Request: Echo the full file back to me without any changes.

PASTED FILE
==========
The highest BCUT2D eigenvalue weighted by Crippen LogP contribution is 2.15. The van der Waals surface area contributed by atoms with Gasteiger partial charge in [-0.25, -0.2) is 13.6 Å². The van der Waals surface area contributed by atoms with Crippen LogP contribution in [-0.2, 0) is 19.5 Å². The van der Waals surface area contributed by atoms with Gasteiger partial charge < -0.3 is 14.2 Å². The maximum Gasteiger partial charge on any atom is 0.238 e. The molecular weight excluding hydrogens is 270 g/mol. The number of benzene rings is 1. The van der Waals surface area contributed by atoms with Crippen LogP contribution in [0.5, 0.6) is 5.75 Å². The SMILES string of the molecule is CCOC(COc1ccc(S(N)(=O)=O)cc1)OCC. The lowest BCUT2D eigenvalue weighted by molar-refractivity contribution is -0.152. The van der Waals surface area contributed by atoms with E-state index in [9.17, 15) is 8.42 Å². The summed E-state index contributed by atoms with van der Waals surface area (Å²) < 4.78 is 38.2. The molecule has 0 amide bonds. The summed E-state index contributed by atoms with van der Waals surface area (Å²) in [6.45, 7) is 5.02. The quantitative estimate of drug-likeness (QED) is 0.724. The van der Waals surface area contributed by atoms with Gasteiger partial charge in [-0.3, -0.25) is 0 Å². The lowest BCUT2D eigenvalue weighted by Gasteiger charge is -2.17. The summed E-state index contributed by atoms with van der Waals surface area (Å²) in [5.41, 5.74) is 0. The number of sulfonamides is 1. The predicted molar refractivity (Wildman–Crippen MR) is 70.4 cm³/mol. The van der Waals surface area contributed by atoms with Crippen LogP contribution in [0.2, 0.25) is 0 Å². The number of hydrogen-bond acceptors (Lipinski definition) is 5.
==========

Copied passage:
The highest BCUT2D eigenvalue weighted by Crippen LogP contribution is 2.15. The van der Waals surface area contributed by atoms with Gasteiger partial charge in [-0.25, -0.2) is 13.6 Å². The van der Waals surface area contributed by atoms with Crippen LogP contribution in [-0.2, 0) is 19.5 Å². The van der Waals surface area contributed by atoms with Gasteiger partial charge < -0.3 is 14.2 Å². The maximum Gasteiger partial charge on any atom is 0.238 e. The molecular weight excluding hydrogens is 270 g/mol. The number of benzene rings is 1. The van der Waals surface area contributed by atoms with Crippen LogP contribution in [0.5, 0.6) is 5.75 Å². The SMILES string of the molecule is CCOC(COc1ccc(S(N)(=O)=O)cc1)OCC. The lowest BCUT2D eigenvalue weighted by molar-refractivity contribution is -0.152. The van der Waals surface area contributed by atoms with E-state index in [9.17, 15) is 8.42 Å². The summed E-state index contributed by atoms with van der Waals surface area (Å²) < 4.78 is 38.2. The molecule has 0 amide bonds. The summed E-state index contributed by atoms with van der Waals surface area (Å²) in [6.45, 7) is 5.02. The quantitative estimate of drug-likeness (QED) is 0.724. The van der Waals surface area contributed by atoms with Gasteiger partial charge in [-0.3, -0.25) is 0 Å². The lowest BCUT2D eigenvalue weighted by Gasteiger charge is -2.17. The summed E-state index contributed by atoms with van der Waals surface area (Å²) in [5.41, 5.74) is 0. The number of sulfonamides is 1. The predicted molar refractivity (Wildman–Crippen MR) is 70.4 cm³/mol. The van der Waals surface area contributed by atoms with Crippen LogP contribution in [0.2, 0.25) is 0 Å². The number of hydrogen-bond acceptors (Lipinski definition) is 5.